Sensoria: the Art & Science of the Senses is a multi-site exhibition and symposium that bridges LAZNIA Centre for Contemporary Art (LCCA) in Gdansk, Poland and Sensorium: Centre for Digital Arts & Technology at York University in Toronto, Canada. Held simultaneously in both locations, the exhibition and symposium will engage multi-sensory research that revitalizes our sensory connections to our surroundings, through and despite technological tools, networks and latencies.
The exhibition component is co-curated by veteran curator Nina Czegledy (Agents for Change: Facing the Anthropocene, 2020 & Leonardo/ ISAST 50th Celebrations, 2018) and Sensorium director Joel Ong. Czegledy brings together an international network of artists and scholars who explore the intersection of art, science and the senses. Sited concurrently in both Poland and Toronto, the exhibition will explore the dissociative potential of contemporary technologies on the senses, treating it not only as a social crisis but also an opportunity for creative play and experimentation. It aims to engage a conversation about the senses from the perspective of art, but also science, incorporating artists that straddle the boundaries of knowledge production in a variety of ways.
The symposium leverages the exhibition content as the starting point for more in-depth conversation about the connective aesthetics of everyday sensing and the knowledge-creation potential of artists and scientists collaborating in innovative ways. The socio-political turbulences we have experienced worldwide during the last decade have created unprecedented social and personal strife. While connections are sustained now amongst virtual networks that straddle vast spaces, how might we consider the sharing of intimate senses through smell, touch, and bodily movement as a form of mutual support? The symposium explores questions such as these with keynote presentations by Ryszard Khuszcynski, Chris Salter and David Howse, as well as roundtables between artists and scientists, and performances by Csenge Kolozsvari and York University’s DisPerSions Lab (led by Doug Van Nort). All aspects of the symposium will be presented with virtual components, so as to allow both in-person engagement in Toronto and virtual presence in Gdansk and elsewhere.
Call for Submissions
Sensorium Centre for Digital Arts & Technology & LAZNIA Centre for Contemporary Art.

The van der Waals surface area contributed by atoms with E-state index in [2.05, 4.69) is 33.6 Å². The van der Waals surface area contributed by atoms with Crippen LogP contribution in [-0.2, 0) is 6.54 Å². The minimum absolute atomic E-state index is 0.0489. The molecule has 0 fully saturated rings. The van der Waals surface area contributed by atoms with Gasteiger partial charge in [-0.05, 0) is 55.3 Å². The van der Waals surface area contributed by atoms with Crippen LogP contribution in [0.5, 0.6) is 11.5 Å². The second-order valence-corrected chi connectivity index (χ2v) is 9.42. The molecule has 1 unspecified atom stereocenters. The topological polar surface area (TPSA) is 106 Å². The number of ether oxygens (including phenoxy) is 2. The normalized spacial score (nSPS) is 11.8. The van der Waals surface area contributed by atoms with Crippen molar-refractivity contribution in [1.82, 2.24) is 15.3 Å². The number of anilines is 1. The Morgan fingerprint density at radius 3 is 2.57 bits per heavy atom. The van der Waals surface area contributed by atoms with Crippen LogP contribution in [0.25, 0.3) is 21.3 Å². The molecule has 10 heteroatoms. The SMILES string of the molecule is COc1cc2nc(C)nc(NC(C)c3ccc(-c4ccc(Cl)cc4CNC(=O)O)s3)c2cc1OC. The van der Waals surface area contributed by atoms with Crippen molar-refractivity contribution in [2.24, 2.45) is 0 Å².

Gales Gallery at York University, Toronto, Ontario
September 26 – Oct 14, 2022
Deadline: Friday July 15
The exhibition at York aims to be expansive in its reach of the multi-sensory, focusing on projects that revitalize our sensory connections to our surroundings through and in concert with technological tools, networks and latencies. Chosen projects will be installed in the Gales Gallery (ACW105) and have opportunities for curatorial tours, talks, features in the SENSORIA symposium (Oct 4-5 2022) and potential showing at LAZNIA. Confirmed pieces in the exhibition include works from internationally renowned artists Agnes Meyer Brandis, Gayil Nalls and Raewyn Turner/Brain Harris.
We are looking for proposals of works, installations, films, media art, and other forms of artworks that engage the following practices and ideas:
- Multi-sensory systems
- Olfactory, tactile and/or sonic senses
- Biological, anatomical models
- Sensorial landscapes real or imagined
- Immersive experiences in AR/VR/XR
- Natural and synthetic perception
- Creative coding
In addition to the exhibitions, SENSORIA will present and live stream a two-day symposium of Canadian and International guest speakers, that includes exhibiting artists, guest keynote speakers and performers hosted by Sensorium at York University. The symposium will provide key contextualizing thematics for the exhibition through keynote speakers and pioneering theorists in Sensory Studies and Hybrid Art/Science engagements David Howse, Chris Salter and Ryszard Kluszczynski, in addition to discussions and presentations by the artists in the exhibition.
Please submit your proposal by email in one PDF with an abstract/description of the work (100-250 words), its relation to the theme of the exhibition, a short artist bio (100 words), and links to supporting material such as documentation of the work elsewhere (including relevant documentation and technical/installation requirements).
Deadline: Friday July 15